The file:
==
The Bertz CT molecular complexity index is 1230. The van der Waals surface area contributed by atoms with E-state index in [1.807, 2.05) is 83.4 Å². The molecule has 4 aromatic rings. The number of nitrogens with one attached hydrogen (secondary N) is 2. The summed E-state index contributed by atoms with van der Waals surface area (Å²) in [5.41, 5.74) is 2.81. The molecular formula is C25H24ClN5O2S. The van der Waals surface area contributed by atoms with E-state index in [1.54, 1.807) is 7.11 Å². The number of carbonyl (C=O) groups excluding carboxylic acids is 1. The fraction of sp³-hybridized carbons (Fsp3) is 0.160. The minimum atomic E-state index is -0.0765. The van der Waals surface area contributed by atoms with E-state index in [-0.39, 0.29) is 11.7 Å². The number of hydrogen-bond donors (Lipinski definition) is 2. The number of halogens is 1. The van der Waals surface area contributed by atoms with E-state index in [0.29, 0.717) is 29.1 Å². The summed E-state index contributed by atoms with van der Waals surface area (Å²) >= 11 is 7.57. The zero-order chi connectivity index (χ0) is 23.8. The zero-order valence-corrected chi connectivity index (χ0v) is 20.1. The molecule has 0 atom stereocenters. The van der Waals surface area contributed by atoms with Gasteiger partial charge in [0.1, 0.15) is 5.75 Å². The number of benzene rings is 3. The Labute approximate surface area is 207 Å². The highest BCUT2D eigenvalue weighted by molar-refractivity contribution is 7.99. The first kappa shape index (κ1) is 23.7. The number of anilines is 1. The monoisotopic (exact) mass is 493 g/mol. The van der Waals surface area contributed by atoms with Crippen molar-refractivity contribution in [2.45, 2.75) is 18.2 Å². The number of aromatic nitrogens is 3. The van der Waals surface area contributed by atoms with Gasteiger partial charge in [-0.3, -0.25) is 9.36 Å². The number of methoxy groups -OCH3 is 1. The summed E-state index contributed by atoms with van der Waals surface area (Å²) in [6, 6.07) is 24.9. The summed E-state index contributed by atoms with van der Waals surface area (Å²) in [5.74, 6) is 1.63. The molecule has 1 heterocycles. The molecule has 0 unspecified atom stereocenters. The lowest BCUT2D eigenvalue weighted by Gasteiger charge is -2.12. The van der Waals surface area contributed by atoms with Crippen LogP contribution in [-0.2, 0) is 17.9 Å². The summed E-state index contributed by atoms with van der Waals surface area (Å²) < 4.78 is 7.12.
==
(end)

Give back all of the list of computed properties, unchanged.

The Bertz CT molecular complexity index is 1230. The van der Waals surface area contributed by atoms with E-state index in [1.807, 2.05) is 83.4 Å². The molecule has 4 aromatic rings. The number of nitrogens with one attached hydrogen (secondary N) is 2. The summed E-state index contributed by atoms with van der Waals surface area (Å²) in [5.41, 5.74) is 2.81. The molecular formula is C25H24ClN5O2S. The van der Waals surface area contributed by atoms with E-state index in [1.54, 1.807) is 7.11 Å². The number of carbonyl (C=O) groups excluding carboxylic acids is 1. The fraction of sp³-hybridized carbons (Fsp3) is 0.160. The minimum atomic E-state index is -0.0765. The van der Waals surface area contributed by atoms with E-state index in [-0.39, 0.29) is 11.7 Å². The number of hydrogen-bond donors (Lipinski definition) is 2. The number of halogens is 1. The van der Waals surface area contributed by atoms with E-state index in [0.29, 0.717) is 29.1 Å². The summed E-state index contributed by atoms with van der Waals surface area (Å²) >= 11 is 7.57. The zero-order chi connectivity index (χ0) is 23.8. The zero-order valence-corrected chi connectivity index (χ0v) is 20.1. The molecule has 0 atom stereocenters. The van der Waals surface area contributed by atoms with Gasteiger partial charge in [0.1, 0.15) is 5.75 Å². The number of benzene rings is 3. The Labute approximate surface area is 207 Å². The highest BCUT2D eigenvalue weighted by molar-refractivity contribution is 7.99. The first kappa shape index (κ1) is 23.7. The number of anilines is 1. The monoisotopic (exact) mass is 493 g/mol. The van der Waals surface area contributed by atoms with Crippen molar-refractivity contribution in [2.45, 2.75) is 18.2 Å². The number of aromatic nitrogens is 3. The van der Waals surface area contributed by atoms with Gasteiger partial charge in [-0.3, -0.25) is 9.36 Å². The number of methoxy groups -OCH3 is 1. The summed E-state index contributed by atoms with van der Waals surface area (Å²) in [6, 6.07) is 24.9. The summed E-state index contributed by atoms with van der Waals surface area (Å²) in [5.74, 6) is 1.63. The molecule has 1 heterocycles. The molecule has 0 unspecified atom stereocenters. The lowest BCUT2D eigenvalue weighted by Gasteiger charge is -2.12. The van der Waals surface area contributed by atoms with Crippen LogP contribution in [-0.2, 0) is 17.9 Å². The summed E-state index contributed by atoms with van der Waals surface area (Å²) < 4.78 is 7.12.